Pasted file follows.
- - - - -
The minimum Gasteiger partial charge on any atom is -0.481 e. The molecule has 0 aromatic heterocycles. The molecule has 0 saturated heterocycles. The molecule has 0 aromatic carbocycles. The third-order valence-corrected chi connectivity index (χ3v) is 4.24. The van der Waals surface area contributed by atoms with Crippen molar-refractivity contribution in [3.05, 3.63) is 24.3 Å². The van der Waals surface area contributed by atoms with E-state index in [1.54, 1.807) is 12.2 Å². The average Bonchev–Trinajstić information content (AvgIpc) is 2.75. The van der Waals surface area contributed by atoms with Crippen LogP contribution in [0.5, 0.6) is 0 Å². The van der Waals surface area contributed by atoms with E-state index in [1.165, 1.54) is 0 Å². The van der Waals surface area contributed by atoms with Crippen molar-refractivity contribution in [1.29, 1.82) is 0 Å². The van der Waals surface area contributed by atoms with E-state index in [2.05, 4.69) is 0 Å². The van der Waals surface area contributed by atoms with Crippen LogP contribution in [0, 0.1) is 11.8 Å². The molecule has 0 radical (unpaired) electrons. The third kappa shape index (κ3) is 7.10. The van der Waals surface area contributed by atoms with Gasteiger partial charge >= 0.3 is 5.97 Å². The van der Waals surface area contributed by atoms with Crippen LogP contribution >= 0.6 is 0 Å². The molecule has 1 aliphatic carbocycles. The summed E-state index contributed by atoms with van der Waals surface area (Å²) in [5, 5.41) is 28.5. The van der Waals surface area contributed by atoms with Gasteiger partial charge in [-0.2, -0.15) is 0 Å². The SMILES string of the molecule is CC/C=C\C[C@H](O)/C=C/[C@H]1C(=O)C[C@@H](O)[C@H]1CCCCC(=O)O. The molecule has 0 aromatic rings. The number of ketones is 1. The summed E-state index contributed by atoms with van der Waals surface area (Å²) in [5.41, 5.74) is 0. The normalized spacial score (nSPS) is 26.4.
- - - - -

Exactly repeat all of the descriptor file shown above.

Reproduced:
The minimum Gasteiger partial charge on any atom is -0.481 e. The molecule has 0 aromatic heterocycles. The molecule has 0 saturated heterocycles. The molecule has 0 aromatic carbocycles. The third-order valence-corrected chi connectivity index (χ3v) is 4.24. The van der Waals surface area contributed by atoms with Crippen molar-refractivity contribution in [3.05, 3.63) is 24.3 Å². The van der Waals surface area contributed by atoms with E-state index in [1.54, 1.807) is 12.2 Å². The average Bonchev–Trinajstić information content (AvgIpc) is 2.75. The van der Waals surface area contributed by atoms with Crippen LogP contribution in [0.5, 0.6) is 0 Å². The van der Waals surface area contributed by atoms with E-state index in [1.165, 1.54) is 0 Å². The van der Waals surface area contributed by atoms with Crippen molar-refractivity contribution in [1.29, 1.82) is 0 Å². The van der Waals surface area contributed by atoms with E-state index in [2.05, 4.69) is 0 Å². The van der Waals surface area contributed by atoms with Crippen LogP contribution in [0, 0.1) is 11.8 Å². The molecule has 0 radical (unpaired) electrons. The third kappa shape index (κ3) is 7.10. The van der Waals surface area contributed by atoms with Gasteiger partial charge >= 0.3 is 5.97 Å². The van der Waals surface area contributed by atoms with Crippen LogP contribution >= 0.6 is 0 Å². The molecule has 1 aliphatic carbocycles. The summed E-state index contributed by atoms with van der Waals surface area (Å²) in [5, 5.41) is 28.5. The van der Waals surface area contributed by atoms with Gasteiger partial charge in [-0.2, -0.15) is 0 Å². The SMILES string of the molecule is CC/C=C\C[C@H](O)/C=C/[C@H]1C(=O)C[C@@H](O)[C@H]1CCCCC(=O)O. The molecule has 0 aromatic rings. The number of ketones is 1. The summed E-state index contributed by atoms with van der Waals surface area (Å²) in [5.41, 5.74) is 0. The normalized spacial score (nSPS) is 26.4.